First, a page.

U.S. Secretary of State Hillary Rodham Clinton said Israel’s concessions on settlement building fall short of Washington’s expectations.
Two days after she praised Israel for offering what she called ”unprecedented” concessions on West Bank settlement construction, Clinton said Monday before a conference in Marrakesh, Morocco that her statements Saturday evening in Israel were meant to offer positive reinforcement to Israel and did not mean an acceptance of West Bank settlements.
“The Israelis have responded to the call of the U.S., the Palestinians and the Arab world to stop settlement activity by expressing a willingness to restrain settlement activity,” Clinton told reporters. “This offer falls far short of what our preference would be, but if it is acted upon it will be an unprecedented restriction on settlements and would have a significant and meaningful effect on restraining their growth.”
The concessions include not building any new settlements or expropriating land for additions to existing settlements.
During a meeting earlier Saturday in Ramallah, Palestinian Authority President Mahmoud Abbas rejected an Israeli proposal brought by Clinton that Israel be allowed to complete 3,000 housing units and temporarily freeze other construction, The New York Times reported.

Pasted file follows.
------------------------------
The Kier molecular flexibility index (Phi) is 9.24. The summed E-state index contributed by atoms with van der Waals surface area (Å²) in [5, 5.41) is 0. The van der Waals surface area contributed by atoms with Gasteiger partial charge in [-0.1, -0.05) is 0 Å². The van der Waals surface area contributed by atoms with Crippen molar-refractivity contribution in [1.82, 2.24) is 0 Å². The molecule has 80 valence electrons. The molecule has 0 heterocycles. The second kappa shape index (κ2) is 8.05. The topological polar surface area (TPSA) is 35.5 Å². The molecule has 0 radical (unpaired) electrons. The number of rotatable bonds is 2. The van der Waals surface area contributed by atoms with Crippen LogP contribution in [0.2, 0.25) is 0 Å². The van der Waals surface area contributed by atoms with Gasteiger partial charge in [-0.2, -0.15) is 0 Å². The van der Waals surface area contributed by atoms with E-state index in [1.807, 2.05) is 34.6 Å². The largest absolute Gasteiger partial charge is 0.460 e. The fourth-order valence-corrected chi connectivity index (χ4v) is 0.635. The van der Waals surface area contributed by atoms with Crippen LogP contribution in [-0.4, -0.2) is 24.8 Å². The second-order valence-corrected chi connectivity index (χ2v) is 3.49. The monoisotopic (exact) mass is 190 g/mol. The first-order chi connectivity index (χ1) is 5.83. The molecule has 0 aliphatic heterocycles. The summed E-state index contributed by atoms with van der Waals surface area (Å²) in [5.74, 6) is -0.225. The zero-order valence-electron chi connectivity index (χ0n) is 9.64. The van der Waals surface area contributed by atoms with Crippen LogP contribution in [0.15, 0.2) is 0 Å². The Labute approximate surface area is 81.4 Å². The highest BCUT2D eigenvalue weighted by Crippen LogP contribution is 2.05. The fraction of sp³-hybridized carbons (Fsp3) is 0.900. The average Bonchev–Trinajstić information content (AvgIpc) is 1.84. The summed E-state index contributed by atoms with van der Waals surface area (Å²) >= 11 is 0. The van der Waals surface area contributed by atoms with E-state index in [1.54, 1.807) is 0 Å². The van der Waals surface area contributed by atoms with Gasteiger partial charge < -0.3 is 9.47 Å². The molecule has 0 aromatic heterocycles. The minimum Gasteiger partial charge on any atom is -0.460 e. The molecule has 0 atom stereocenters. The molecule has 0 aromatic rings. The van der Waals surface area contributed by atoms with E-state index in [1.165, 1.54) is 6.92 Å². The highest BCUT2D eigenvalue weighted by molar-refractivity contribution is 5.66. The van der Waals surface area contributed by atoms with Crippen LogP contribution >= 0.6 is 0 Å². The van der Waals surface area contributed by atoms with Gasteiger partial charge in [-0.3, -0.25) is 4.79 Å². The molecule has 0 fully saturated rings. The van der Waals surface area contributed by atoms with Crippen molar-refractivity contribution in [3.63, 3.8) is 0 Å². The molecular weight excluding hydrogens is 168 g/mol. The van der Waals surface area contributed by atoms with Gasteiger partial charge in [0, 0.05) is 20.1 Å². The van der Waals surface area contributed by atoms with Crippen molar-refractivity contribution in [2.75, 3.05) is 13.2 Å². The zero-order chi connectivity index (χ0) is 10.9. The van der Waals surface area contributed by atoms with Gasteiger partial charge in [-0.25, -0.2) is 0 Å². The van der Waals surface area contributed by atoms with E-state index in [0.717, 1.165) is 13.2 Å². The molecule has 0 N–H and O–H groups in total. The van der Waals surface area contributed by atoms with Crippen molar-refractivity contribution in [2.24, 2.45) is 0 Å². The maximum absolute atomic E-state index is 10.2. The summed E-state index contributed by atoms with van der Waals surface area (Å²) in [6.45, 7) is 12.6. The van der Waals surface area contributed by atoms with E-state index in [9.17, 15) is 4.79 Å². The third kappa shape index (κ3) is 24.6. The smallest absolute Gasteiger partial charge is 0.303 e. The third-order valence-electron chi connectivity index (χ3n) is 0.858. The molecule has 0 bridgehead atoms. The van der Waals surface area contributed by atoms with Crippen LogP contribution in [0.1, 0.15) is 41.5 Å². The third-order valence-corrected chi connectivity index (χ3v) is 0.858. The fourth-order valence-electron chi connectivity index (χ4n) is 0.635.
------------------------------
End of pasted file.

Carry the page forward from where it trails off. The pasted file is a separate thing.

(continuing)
Arab League Secretary-General Amr Moussa on Monday criticized the United States for letting Israel get away with continuing to build settlements.
“Failure is in the atmosphere all over,” he said of restarting peace talks.
Clinton was in Marrakesh to meet with foreign ministers of several Persian Gulf nations. She met first with Moroccan Foreign Minister Taieb Fassi Fihri and was scheduled to have an audience with King Mohammed VI.
This story "Hillary Clinton: Concessions on Settlements Don't Go Far Enough" was written by JTA.